TOPICS: Could you provide some examples of the new travel products you mentioned? Su: These are being designed for particular markets. For example, for German people we may design products to enjoy nature -- our oceans, our mountains, our forests. And for Japanese we have different products: golf tours, very traditional tours for the elderly who like to go to Sun Moon Lake, Taroko Gorge, the Palace Museum, and so on. But because Taiwan was occupied by the Japanese for 50 years from 1898 to 1948, that left a lot of Japanese influence here. So we thought why not package this as a tour for Japanese who had some relation with Taiwan before -- those who lived here or their descendants? Some of them were born in Taiwan, but left when they were very young and always had the desire to revisit their place of birth or see the place where their parents worked.
And many Japanese young ladies like to come to Taiwan to experience a different cultural atmosphere. They like the night markets, they like to sample Taiwanese food, they even like to go to the fortunetellers to find out their fortune, and they like to go to Chiufen and Chinkuashih [towns in the hills of Taipei County] to see those very rustic places. Surprisingly they aren't so interested in going to Taroko Gorge to see the grand natural beauty there. They prefer to see those small places, and the normal life activities of the local people.
TOPICS: Is there anything aimed at the American market?
Su: Yes, for the American market we plan to promote our religious life. Some Americans would like to learn more about Buddhism and Taoism, our major religions. And religious development in Taiwan is quite special -- no other place in the world can compare. Some of the Buddhist masters in Taiwan are among the most influential in the world. [Under their leadership Buddhism in Taiwan has developed into an important force in this society, operating schools, universities, hospitals, relief organizations, and other charitable institutions].
And eco-tourism is another area we can develop -- not just for the Americans but for the Japanese. Within eco-tourism, bird-watching is one of the areas we want to focus on. Many birders come to Taiwan, and they've found that this is a paradise for bird-watching because you can see many species without having to travel a long distance or over difficult terrain. Earlier this year some Canadian birders were here and they said that during the four-day/three-night tour the highest record was spotting some 120 different species -- and more importantly they added new species to their record. So bird-watching is definitely one of the attractions we should promote.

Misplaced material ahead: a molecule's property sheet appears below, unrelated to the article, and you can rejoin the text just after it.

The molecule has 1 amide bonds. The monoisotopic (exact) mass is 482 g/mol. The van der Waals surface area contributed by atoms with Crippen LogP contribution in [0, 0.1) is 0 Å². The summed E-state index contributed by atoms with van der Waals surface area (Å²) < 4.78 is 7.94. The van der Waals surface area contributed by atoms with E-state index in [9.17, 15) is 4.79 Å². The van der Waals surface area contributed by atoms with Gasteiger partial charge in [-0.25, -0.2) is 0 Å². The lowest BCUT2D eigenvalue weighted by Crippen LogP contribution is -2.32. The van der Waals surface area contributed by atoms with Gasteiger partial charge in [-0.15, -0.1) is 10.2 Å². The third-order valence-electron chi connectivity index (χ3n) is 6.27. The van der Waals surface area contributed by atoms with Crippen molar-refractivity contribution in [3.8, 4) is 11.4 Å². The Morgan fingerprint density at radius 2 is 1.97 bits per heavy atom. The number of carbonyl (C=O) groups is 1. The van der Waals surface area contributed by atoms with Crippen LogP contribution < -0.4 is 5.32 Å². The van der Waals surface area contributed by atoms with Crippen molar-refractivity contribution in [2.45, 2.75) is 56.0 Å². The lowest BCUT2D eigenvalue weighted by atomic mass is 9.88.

TOPICS: Before you mentioned that one of the difficulties you face is that Taiwan isn't an English-speaking country. What are you doing to try to improve the English-language information and signage for foreign tourists?
Su: Actually the government has given an order to all relevant agencies to have signage in English versions ready by the end of this year -- all the road signs and the signage to the tourism spots, etc. It's being done. And also we want to add information centers with English- and Japanese-speaking personnel, and for the brochures and other printed materials we are trying our best to provide English versions.
Some of these centers are already there, but don't yet have the English-speaking information. And we plan to add more centers, especially at all the important transportation facilities, like airports, railway stations, and bus stations. By the end of this year, there will probably be more than ten new centers, and at the same time we want to upgrade the level of service at the existing service centers.
TOPICS: So many different government departments have responsibilities that impact on tourism -- including the highway bureau, forestry bureau, environmental protection agencies, and so on. How is coordination handled among all those departments?
Su: We have a committee in the Executive Yuan under the premier. The chairman is the premier, and the ministers from the various ministries are committee members. This is the coordination body for implementing those plans and projects relating to increasing our tourism numbers. Not all the issues will be discussed by this committee, but those that need coordination among higher-level officers will be discussed there.
It's been very effective -- especially for visa issues. Before we had that committee, we'd talk to the Ministry of Foreign Affairs and request visa-free treatment for more countries, but always had difficulties. But now since we're aiming to double our tourism numbers and they know they should do something to help, when the issue is brought up in that committee, we get faster action.
TOPICS: What advice do you have for foreign residents of Taiwan who may be here for a few years for business reasons? How can they get more out of their stay?
Su: I would say that Taiwan is a country with a lot of natural and cultural treasures to be explored. I hope they can take their vacation in Taiwan and go to the countryside or the mountains to explore the beauty of the island. They should also try to join our local festivals to learn our folklore and understand the deeper meaning of the festivals. That'll make their life in Taiwan much more interesting.